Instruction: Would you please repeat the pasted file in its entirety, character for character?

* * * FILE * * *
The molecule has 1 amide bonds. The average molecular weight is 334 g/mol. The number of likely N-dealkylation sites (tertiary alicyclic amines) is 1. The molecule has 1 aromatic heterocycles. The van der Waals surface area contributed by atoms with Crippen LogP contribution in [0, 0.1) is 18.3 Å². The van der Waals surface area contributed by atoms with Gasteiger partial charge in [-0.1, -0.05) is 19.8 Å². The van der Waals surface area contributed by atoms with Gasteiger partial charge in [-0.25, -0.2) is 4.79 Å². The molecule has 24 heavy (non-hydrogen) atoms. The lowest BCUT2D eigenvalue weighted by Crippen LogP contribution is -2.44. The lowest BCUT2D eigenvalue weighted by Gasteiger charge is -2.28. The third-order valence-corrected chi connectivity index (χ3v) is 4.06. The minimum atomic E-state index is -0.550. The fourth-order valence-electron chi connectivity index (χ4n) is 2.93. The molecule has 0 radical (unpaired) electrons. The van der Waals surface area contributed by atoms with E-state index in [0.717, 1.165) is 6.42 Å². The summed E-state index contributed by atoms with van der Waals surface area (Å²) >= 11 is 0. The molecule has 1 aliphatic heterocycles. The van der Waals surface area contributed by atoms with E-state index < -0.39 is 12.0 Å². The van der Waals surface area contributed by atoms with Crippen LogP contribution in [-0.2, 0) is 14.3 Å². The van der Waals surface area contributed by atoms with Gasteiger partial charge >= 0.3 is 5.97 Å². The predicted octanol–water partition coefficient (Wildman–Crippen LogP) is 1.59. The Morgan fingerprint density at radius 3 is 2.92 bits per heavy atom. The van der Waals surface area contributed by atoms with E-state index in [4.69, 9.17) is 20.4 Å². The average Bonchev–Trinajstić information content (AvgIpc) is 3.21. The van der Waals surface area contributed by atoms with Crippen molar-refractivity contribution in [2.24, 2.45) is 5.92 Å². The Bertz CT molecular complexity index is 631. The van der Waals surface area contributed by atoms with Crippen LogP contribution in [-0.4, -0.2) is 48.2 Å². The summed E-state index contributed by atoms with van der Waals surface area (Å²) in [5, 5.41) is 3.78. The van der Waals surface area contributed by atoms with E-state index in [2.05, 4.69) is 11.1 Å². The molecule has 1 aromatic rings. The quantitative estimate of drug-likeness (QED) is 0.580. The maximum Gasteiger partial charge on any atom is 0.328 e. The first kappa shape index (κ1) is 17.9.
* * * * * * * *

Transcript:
The molecule has 1 amide bonds. The average molecular weight is 334 g/mol. The number of likely N-dealkylation sites (tertiary alicyclic amines) is 1. The molecule has 1 aromatic heterocycles. The van der Waals surface area contributed by atoms with Crippen LogP contribution in [0, 0.1) is 18.3 Å². The van der Waals surface area contributed by atoms with Gasteiger partial charge in [-0.1, -0.05) is 19.8 Å². The van der Waals surface area contributed by atoms with Gasteiger partial charge in [-0.25, -0.2) is 4.79 Å². The molecule has 24 heavy (non-hydrogen) atoms. The lowest BCUT2D eigenvalue weighted by Crippen LogP contribution is -2.44. The lowest BCUT2D eigenvalue weighted by Gasteiger charge is -2.28. The third-order valence-corrected chi connectivity index (χ3v) is 4.06. The minimum atomic E-state index is -0.550. The fourth-order valence-electron chi connectivity index (χ4n) is 2.93. The molecule has 0 radical (unpaired) electrons. The van der Waals surface area contributed by atoms with E-state index in [0.717, 1.165) is 6.42 Å². The summed E-state index contributed by atoms with van der Waals surface area (Å²) >= 11 is 0. The molecule has 1 aliphatic heterocycles. The van der Waals surface area contributed by atoms with E-state index < -0.39 is 12.0 Å². The van der Waals surface area contributed by atoms with Crippen LogP contribution in [-0.2, 0) is 14.3 Å². The van der Waals surface area contributed by atoms with Gasteiger partial charge >= 0.3 is 5.97 Å². The predicted octanol–water partition coefficient (Wildman–Crippen LogP) is 1.59. The Morgan fingerprint density at radius 3 is 2.92 bits per heavy atom. The van der Waals surface area contributed by atoms with E-state index in [4.69, 9.17) is 20.4 Å². The average Bonchev–Trinajstić information content (AvgIpc) is 3.21. The van der Waals surface area contributed by atoms with Crippen molar-refractivity contribution in [2.24, 2.45) is 5.92 Å². The Bertz CT molecular complexity index is 631. The van der Waals surface area contributed by atoms with Crippen LogP contribution in [-0.4, -0.2) is 48.2 Å². The summed E-state index contributed by atoms with van der Waals surface area (Å²) in [5, 5.41) is 3.78. The van der Waals surface area contributed by atoms with E-state index in [2.05, 4.69) is 11.1 Å². The molecule has 1 aromatic rings. The quantitative estimate of drug-likeness (QED) is 0.580. The maximum Gasteiger partial charge on any atom is 0.328 e. The first kappa shape index (κ1) is 17.9.